The Vietnamese countryside can feel like an impossibly beautiful place, with rice paddies extending in every direction, or at least up to the highlands, a mountain chain often shrouded in blue mist that forms the western spine of the country. The eastern side of Vietnam faces the South China Sea, with palm-lined beaches and islands that are emerging as popular resort destinations. You may also be surprised by the length of the country—at roughly 1,025 miles, it’s longer than California, and offers a surprising variety of destinations from bustling Ho Chi Minh City (Saigon) in the south to Hanoi in the north, with countless historic sites and natural wonders between the two. Halong Bay has left poets and painters—and travelers—in awe for centuries, while the country’s hill stations provide cool, literally, escapes.
When’s the best time to go to Vietnam?
Given Vietnam’s enormous length, it can be difficult to pick a perfect time of year if you want to visit the entire country with the southern and northeastern monsoons impacting different regions at different times of the year. The safest months, however, are in the fall (September to December) and spring (March and April). The north of the country, and the highlands generally, can be cold in the winter while lower areas can become sweltering hot, and wet, in the summer.
How to get around Vietnam
Vietnam’s train service is dependable if not glamorous, and a good way to travel the length of the country. The journey from Ho Chi Minh City to Hanoi takes about 30 hours in all, though you will most likely want to stop en route at Hoi An, Hue, Da Nang, or other cities along the coast. If you prefer the freedom of your own car, hotels and travel agents can assist with hiring one with a driver. Given the relative cheapness of taxis, there’s little need to attempt to navigate the public transportation systems of Vietnam’s cities.
Can’t miss things to do in Vietnam
The must-see sites in Vietnam includes its two major cities. Ho Chi Minh City (Saigon) is the bustling, brash and buzzing metropolis of the south, which even 40 years after unification remains the country’s economic powerhouse. Hanoi, in the north, is the country’s capital and relatively more sedate. It has also managed to preserve more of its historic districts and buildings. Halong Bay is a can’t-miss-sight not just for Vietnam, but for the world generally. The UNESCO World Heritage Site has thousands of islands and karst formations that create an otherworldly seascape. Vietnam’s smaller cities like Hoi An and Hue provide relaxed and atmospheric counterpoints to the country’s metropolises and compared to the other parts of Southeast Asia, many of Vietnam’s beach resorts have yet to be overwhelmed by mass tourism.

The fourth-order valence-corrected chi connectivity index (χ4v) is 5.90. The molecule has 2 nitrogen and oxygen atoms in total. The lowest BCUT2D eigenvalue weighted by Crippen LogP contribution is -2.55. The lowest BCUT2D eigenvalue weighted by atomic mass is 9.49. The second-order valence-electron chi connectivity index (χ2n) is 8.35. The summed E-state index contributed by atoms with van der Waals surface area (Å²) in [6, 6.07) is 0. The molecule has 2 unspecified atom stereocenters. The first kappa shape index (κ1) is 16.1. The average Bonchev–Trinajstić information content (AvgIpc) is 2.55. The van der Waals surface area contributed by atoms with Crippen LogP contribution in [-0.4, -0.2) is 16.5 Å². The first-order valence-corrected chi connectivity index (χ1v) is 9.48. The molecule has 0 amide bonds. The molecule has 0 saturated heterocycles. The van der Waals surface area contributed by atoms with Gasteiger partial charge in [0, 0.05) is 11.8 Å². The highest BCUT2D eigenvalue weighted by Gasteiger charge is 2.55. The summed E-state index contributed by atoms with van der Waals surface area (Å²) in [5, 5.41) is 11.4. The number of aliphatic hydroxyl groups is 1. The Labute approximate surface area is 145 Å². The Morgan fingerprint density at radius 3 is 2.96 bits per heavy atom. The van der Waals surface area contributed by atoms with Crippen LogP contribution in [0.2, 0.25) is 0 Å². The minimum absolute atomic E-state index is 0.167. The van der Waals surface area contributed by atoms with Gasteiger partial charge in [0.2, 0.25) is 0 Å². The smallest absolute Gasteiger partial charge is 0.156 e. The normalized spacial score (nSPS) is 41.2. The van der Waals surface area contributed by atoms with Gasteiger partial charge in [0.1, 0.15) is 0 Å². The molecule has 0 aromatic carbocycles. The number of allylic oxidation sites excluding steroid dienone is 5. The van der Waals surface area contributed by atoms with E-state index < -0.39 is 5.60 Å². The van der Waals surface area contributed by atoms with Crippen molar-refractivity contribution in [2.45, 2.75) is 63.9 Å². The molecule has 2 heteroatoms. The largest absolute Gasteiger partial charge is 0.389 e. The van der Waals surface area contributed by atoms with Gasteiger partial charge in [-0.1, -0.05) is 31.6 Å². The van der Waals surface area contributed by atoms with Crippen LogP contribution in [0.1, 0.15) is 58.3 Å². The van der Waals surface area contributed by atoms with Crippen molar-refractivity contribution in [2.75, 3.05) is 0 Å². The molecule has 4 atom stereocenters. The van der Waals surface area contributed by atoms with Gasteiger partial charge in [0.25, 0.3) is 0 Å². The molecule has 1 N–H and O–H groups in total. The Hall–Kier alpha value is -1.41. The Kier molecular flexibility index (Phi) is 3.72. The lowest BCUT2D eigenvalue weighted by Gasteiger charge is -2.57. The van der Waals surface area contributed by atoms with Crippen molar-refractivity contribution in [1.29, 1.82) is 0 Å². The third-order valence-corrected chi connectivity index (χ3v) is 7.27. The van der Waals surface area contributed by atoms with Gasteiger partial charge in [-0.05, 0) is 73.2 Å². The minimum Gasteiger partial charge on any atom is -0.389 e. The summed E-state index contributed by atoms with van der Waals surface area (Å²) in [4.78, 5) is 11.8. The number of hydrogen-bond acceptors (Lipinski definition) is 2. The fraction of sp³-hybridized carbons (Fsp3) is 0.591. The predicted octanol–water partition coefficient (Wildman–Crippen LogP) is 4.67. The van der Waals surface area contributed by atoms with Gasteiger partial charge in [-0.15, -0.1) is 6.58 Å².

Food and drink to try in Vietnam
In recent years, Vietnamese cuisine has made inroads around the world, with pho, banh mi, and other dishes are now familiar to diners far from the country. Given that Vietnamese cooking emphasizes fresh ingredients, however, there’s no comparing a banh mi served in Brooklyn or Berlin to one prepared using cilantro from a stand’s own garden and fish straight the sea. In Vietnam’s major cities, you’ll find a range of international restaurants and whether you are in the mood for pasta, sushi, or Chinese noodles, you won’t go hungry. The French influence in Vietnam extends to its food, and you’ll find excellent baguettes and pastries throughout the country.
Culture in Vietnam
Many of Vietnam’s cultural highlights are architectural: the Champa ruins at My Son; the 16th-century buildings of Hoi An, reflecting Japanese and Chinese influences; and boulevards, churches, and theaters constructed by the French and found throughout the country, though many are increasingly threatened by development. There are, however, other cultural highlights from water puppetry performances to the textiles and crafts created by Vietnam’s indigenous peoples.
Singapore-based writer Sanjay Surana has traveled extensively in Vietnam and throughout Southeast Asia. Sanjay was raised in London, and has also lived in Hong Kong and New York, where he worked for Condé Nast Traveler and wrote for Time Out New York.